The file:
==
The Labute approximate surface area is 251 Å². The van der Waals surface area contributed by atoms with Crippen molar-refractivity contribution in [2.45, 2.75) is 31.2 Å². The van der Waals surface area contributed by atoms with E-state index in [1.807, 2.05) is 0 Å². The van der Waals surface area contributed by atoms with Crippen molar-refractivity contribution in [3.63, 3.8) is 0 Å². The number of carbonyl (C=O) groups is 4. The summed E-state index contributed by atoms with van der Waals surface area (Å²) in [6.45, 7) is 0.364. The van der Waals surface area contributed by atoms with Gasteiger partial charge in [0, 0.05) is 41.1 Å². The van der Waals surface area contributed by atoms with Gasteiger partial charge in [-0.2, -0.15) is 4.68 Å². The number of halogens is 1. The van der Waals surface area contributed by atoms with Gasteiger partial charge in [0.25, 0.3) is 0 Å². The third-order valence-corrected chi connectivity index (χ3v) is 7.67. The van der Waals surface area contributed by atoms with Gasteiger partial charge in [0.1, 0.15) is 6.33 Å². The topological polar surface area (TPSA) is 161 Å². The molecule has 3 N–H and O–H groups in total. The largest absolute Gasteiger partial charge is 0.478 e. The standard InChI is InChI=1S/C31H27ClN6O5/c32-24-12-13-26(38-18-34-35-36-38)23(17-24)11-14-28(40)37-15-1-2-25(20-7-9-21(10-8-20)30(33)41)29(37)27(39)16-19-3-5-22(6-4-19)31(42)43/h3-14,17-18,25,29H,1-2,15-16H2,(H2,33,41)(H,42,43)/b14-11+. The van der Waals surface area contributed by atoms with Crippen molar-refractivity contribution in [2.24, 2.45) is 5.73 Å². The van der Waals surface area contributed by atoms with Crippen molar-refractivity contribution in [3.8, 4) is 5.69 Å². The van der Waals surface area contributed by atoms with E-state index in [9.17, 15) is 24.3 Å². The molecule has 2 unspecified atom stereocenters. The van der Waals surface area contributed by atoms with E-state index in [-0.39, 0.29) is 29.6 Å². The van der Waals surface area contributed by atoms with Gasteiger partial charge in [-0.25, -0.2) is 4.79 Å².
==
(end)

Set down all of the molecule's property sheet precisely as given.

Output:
The Labute approximate surface area is 251 Å². The van der Waals surface area contributed by atoms with Crippen molar-refractivity contribution in [2.45, 2.75) is 31.2 Å². The van der Waals surface area contributed by atoms with E-state index in [1.807, 2.05) is 0 Å². The van der Waals surface area contributed by atoms with Crippen molar-refractivity contribution in [3.63, 3.8) is 0 Å². The number of carbonyl (C=O) groups is 4. The summed E-state index contributed by atoms with van der Waals surface area (Å²) in [6.45, 7) is 0.364. The van der Waals surface area contributed by atoms with Gasteiger partial charge in [0, 0.05) is 41.1 Å². The van der Waals surface area contributed by atoms with Gasteiger partial charge in [-0.2, -0.15) is 4.68 Å². The number of halogens is 1. The van der Waals surface area contributed by atoms with Gasteiger partial charge in [0.25, 0.3) is 0 Å². The third-order valence-corrected chi connectivity index (χ3v) is 7.67. The van der Waals surface area contributed by atoms with Gasteiger partial charge in [0.1, 0.15) is 6.33 Å². The topological polar surface area (TPSA) is 161 Å². The molecule has 3 N–H and O–H groups in total. The largest absolute Gasteiger partial charge is 0.478 e. The standard InChI is InChI=1S/C31H27ClN6O5/c32-24-12-13-26(38-18-34-35-36-38)23(17-24)11-14-28(40)37-15-1-2-25(20-7-9-21(10-8-20)30(33)41)29(37)27(39)16-19-3-5-22(6-4-19)31(42)43/h3-14,17-18,25,29H,1-2,15-16H2,(H2,33,41)(H,42,43)/b14-11+. The van der Waals surface area contributed by atoms with Crippen molar-refractivity contribution in [2.24, 2.45) is 5.73 Å². The van der Waals surface area contributed by atoms with Crippen molar-refractivity contribution in [3.8, 4) is 5.69 Å². The van der Waals surface area contributed by atoms with E-state index in [9.17, 15) is 24.3 Å². The molecule has 2 unspecified atom stereocenters. The van der Waals surface area contributed by atoms with E-state index in [-0.39, 0.29) is 29.6 Å². The van der Waals surface area contributed by atoms with Gasteiger partial charge in [-0.25, -0.2) is 4.79 Å².